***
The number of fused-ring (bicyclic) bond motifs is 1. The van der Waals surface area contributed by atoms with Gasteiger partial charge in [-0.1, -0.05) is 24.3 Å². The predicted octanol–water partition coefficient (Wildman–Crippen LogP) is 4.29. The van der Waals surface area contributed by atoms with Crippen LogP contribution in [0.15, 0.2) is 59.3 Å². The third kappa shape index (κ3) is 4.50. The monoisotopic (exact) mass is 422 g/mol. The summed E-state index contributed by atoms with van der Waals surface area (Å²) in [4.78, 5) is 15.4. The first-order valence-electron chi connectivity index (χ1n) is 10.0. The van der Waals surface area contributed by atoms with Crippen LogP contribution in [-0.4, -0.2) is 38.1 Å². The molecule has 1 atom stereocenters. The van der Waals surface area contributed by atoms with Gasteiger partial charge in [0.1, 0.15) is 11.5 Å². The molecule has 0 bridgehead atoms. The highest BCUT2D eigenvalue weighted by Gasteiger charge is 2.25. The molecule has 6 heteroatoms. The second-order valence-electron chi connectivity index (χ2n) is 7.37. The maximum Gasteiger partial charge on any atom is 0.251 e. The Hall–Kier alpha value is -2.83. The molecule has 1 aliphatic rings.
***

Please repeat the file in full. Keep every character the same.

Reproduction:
The number of fused-ring (bicyclic) bond motifs is 1. The van der Waals surface area contributed by atoms with Gasteiger partial charge in [-0.1, -0.05) is 24.3 Å². The predicted octanol–water partition coefficient (Wildman–Crippen LogP) is 4.29. The van der Waals surface area contributed by atoms with Crippen LogP contribution in [0.15, 0.2) is 59.3 Å². The third kappa shape index (κ3) is 4.50. The monoisotopic (exact) mass is 422 g/mol. The summed E-state index contributed by atoms with van der Waals surface area (Å²) in [4.78, 5) is 15.4. The first-order valence-electron chi connectivity index (χ1n) is 10.0. The van der Waals surface area contributed by atoms with Crippen LogP contribution in [-0.4, -0.2) is 38.1 Å². The molecule has 1 atom stereocenters. The van der Waals surface area contributed by atoms with Gasteiger partial charge in [0.1, 0.15) is 11.5 Å². The molecule has 0 bridgehead atoms. The highest BCUT2D eigenvalue weighted by Gasteiger charge is 2.25. The molecule has 6 heteroatoms. The second-order valence-electron chi connectivity index (χ2n) is 7.37. The maximum Gasteiger partial charge on any atom is 0.251 e. The Hall–Kier alpha value is -2.83. The molecule has 1 aliphatic rings.